Originally created 07/31/98

The measure of a homer



For eight years, the job was merely an afterthought for John Vuch.

Estimating the length of home runs at Busch Stadium in St. Louis, he surmises, encompassed less than one percent of his job in scoring games for Major League Baseball.

"And then Mark McGwire came along," said Vuch, who started charting home run distances when IBM instituted its "Tale of the Tape" program in 1988. "It's been a quantum leap since he arrived."

Until the last two seasons, it carried little fanfare and minimal attention in St. Louis. After all, the longest home run hit during Vuch's first season in charge belonged to Scott Terry, a Cardinals pitcher.

Now, the calls arrive from everywhere seeking information on the St. Louis slugger's home run prowess. From ESPN to metropolitan newspapers to local media outlets.

The hype has reached a fever pitch surrounding McGwire's Bunyanesque clouts this season. But where do these awesome distances come from?

After a home run has been struck, it takes a minute before the scoreboard at most parks displays the estimated distance the ball has flown.

Invariably you think, "How do they know how far the ball has traveled?"

Those guys in the pressbox aren't just flashing up numbers on the scoreboard that they think look good.

There is actually a rather scientific process that provides the estimate.

Distances are measured using a grid system matched to each ballpark's unique parameters and configurations.

"Most of the science part of the process was the application of the charting system, not in what we do in the pressbox," Vuch said.

Each home run is estimated based on how far the ball would have traveled from home plate on a horizontal line had it not been interrupted by the bleachers, facade, roof or whatever it may hit.

In order to create grids for each stadium, the ballpark is measured in three different types of home run flight paths (parabolic trajectories) -- line drives, long fly balls and towering fly balls. Each version has a different trajectory, so even if balls land in the same place, they may be estimated at different distances depending upon the arc of the ball.

When a home run is hit, team personnel determine the type of home run flight path and identify the quadrant on the grid in which the ball landed. The stadium-specific grid is then consulted to provide and estimate the distance the ball has traveled or would have traveled.

Some ballparks, like Atlanta's Turner Field, no longer use the three different types of flight paths, relying solely on the middle flight pattern to estimate each homer.

"We found that more often than not, we were using the regular fly ball to estimate the distances," said Jennifer Berger, the Braves Director of Audio and Video Communications. "We try to make it as equal as possible throughout the year, and that's the best way we've found to do it."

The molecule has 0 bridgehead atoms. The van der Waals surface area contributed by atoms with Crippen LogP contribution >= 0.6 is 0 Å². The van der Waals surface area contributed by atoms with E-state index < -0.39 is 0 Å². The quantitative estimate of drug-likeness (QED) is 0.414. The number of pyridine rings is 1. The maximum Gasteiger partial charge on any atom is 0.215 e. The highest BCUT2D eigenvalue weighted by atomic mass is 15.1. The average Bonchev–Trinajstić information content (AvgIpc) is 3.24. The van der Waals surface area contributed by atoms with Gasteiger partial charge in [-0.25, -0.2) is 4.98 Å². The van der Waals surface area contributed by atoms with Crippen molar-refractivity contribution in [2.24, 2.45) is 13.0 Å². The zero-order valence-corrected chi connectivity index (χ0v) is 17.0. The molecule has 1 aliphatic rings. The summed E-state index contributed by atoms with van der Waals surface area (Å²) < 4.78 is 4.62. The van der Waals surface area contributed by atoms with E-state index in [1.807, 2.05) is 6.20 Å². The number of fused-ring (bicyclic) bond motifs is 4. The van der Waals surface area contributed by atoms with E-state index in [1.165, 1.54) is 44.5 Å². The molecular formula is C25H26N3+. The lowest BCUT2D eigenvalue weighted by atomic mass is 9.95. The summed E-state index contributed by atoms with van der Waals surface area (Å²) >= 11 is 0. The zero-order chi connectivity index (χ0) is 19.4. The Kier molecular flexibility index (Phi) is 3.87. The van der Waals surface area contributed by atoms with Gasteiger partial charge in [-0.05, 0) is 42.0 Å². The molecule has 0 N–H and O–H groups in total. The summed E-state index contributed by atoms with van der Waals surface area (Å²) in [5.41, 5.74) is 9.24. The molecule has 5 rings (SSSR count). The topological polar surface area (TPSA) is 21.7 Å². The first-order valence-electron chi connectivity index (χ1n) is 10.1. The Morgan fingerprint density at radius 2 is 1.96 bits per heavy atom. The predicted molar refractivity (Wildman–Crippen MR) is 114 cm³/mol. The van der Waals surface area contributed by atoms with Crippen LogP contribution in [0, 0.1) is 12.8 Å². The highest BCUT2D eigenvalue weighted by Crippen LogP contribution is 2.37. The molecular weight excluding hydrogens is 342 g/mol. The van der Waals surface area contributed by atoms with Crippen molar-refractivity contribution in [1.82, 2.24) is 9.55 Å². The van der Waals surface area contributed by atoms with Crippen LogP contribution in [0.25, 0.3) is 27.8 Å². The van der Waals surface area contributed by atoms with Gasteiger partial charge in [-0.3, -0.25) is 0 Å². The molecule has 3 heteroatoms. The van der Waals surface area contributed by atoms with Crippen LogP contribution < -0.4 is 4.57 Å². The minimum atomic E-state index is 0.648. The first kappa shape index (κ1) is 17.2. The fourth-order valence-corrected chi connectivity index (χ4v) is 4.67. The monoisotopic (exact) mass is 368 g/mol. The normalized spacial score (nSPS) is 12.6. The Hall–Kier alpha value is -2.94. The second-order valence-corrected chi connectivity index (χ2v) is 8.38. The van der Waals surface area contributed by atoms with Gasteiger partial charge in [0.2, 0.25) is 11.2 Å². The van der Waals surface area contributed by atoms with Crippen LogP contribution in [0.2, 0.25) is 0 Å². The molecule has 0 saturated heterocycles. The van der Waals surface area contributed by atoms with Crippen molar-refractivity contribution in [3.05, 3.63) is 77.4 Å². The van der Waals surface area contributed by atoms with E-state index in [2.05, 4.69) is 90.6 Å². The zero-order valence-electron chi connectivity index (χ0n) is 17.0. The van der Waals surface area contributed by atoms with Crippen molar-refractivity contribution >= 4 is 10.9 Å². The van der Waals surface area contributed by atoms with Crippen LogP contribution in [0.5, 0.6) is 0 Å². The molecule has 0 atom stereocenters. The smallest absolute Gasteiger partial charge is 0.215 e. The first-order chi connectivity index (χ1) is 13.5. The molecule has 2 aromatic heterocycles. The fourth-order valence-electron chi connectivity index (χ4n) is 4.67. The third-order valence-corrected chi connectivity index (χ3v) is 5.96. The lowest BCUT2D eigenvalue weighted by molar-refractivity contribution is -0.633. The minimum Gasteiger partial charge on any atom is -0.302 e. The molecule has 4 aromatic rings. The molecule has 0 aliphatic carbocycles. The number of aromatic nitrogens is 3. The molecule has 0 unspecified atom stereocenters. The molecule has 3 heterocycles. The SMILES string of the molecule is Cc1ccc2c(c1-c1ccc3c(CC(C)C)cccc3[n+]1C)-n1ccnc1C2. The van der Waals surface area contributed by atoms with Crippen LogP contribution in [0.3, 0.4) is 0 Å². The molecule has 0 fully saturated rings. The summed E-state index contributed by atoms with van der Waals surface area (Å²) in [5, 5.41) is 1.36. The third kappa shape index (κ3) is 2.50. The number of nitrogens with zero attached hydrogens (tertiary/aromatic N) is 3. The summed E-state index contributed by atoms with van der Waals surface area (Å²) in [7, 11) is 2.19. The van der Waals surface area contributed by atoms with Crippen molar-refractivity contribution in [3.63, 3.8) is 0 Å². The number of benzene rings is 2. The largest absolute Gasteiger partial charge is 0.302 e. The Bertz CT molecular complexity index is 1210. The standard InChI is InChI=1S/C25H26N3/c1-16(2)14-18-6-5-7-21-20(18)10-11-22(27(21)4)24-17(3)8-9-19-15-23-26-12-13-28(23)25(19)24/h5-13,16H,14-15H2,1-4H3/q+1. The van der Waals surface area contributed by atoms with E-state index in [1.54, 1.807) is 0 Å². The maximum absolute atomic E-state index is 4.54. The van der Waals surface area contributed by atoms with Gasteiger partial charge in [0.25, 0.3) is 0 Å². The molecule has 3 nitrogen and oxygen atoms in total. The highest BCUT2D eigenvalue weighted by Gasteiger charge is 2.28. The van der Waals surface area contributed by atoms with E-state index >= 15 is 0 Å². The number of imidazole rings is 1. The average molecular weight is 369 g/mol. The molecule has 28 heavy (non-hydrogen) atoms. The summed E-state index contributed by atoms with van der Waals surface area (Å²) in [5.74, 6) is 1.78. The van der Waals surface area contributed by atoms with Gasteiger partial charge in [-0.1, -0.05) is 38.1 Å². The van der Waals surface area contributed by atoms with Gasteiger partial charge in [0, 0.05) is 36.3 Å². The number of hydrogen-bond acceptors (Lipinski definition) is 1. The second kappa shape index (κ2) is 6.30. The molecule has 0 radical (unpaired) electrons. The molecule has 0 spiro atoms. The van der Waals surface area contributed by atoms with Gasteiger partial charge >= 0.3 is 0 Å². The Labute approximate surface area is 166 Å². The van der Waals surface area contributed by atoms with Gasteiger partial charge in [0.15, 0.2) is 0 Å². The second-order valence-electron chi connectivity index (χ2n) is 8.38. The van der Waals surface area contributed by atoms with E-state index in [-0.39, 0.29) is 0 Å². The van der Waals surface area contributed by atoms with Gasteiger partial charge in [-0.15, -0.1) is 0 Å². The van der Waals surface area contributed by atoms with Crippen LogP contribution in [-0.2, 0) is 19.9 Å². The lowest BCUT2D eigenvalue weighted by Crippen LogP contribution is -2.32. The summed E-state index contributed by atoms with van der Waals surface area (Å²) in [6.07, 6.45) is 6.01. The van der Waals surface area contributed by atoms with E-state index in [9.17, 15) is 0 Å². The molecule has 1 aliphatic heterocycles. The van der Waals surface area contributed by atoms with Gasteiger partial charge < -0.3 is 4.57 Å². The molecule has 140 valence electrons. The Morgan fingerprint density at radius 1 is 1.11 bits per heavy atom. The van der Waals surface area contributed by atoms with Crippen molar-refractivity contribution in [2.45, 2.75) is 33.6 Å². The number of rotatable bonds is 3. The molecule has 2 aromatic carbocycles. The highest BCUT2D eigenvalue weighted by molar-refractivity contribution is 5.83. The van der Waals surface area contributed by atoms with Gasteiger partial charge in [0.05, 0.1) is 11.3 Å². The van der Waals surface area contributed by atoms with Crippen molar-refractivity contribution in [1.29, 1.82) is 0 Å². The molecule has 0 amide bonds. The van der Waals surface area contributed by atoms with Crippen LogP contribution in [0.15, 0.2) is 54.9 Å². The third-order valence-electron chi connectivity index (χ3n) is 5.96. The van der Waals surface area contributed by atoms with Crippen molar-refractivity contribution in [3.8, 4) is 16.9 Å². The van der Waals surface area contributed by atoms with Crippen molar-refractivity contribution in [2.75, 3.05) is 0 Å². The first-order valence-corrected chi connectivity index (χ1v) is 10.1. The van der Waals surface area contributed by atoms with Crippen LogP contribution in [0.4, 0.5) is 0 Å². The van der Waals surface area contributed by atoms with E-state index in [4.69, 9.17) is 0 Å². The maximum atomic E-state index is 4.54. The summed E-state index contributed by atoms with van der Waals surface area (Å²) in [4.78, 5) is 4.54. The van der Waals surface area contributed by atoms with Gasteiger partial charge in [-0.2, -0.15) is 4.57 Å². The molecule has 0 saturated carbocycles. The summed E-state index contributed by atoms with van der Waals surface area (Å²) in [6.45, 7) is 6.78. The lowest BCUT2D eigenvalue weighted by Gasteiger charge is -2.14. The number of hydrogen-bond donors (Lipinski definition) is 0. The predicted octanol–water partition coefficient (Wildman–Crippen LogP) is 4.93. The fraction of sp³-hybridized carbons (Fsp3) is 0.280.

That's something else one should know. Home run distances aren't an official statistic -- never really have been. So there's no uniform way of determining the distances.

And right now, there's no one in charge of keeping the unofficial numbers.

IBM relinquished its "Tale of the Tape" promotion a few years ago, yielding the stats to MCI, which was the official sponsor until last year. Now there's no one in charge.

"It's really unfortunate," Berger said. "In the biggest year of the home run, no one is keeping tabulations on them."

The home run that really started all the hype was the one Mickey Mantle hit out of Washington's Griffith Stadium in 1952. It cleared the bleachers in left field and landed in a grassy field behind the stadium.

That's when Red Patterson, the Yankees' publicity man, had an idea. A wise old publicist who was originally a newspaperman and could recognize a story when he saw one, Patterson left the pressbox, found a boy holding the ball, asked where it landed and measured the distance the ball traveled.

He walked back into the pressbox and reportedly said, "That one, gentlemen, went 565 feet."

That's the one that brought Mantle such fame and began to fuel the public's fascination with the length of home runs.

The mantel of such distinguished power has fallen to McGwire, who is renowned as much for his multitude of homers as for their remarkable distances.

"I think that, because of the home run chase, distances have been perceived as being longer," Berger said. "Fan interest has grown with that."

McGwire holds the record in six ball parks for the longest home run. That doesn't include the 510-foot shot he launched during the All-Star Game's Home Run Derby earlier this month at Coors Field.

Only 13 of his first 45 home runs in '98 traveled fewer than 400 feet, while three surged longer than 500 feet.

On the facing of the upper deck in dead center field at Busch Stadium in St Louis -- 545 feet from home plate -- rests a billboard advertising the St. Louis Post-Dispatch. And on that sign, the Cards have placed a 6-foot long Band-Aid to landmark one of McGwire's blasts.

There are only three current parks in which McGwire hasn't homered, and he's never played in Tampa Bay's Tropicana Field. That leaves Cinergy Field and Turner Field.

McGwire tries to reduce that number this weekend in Atlanta, and you can bet one of Berger's assistants will be primed to chart its distance.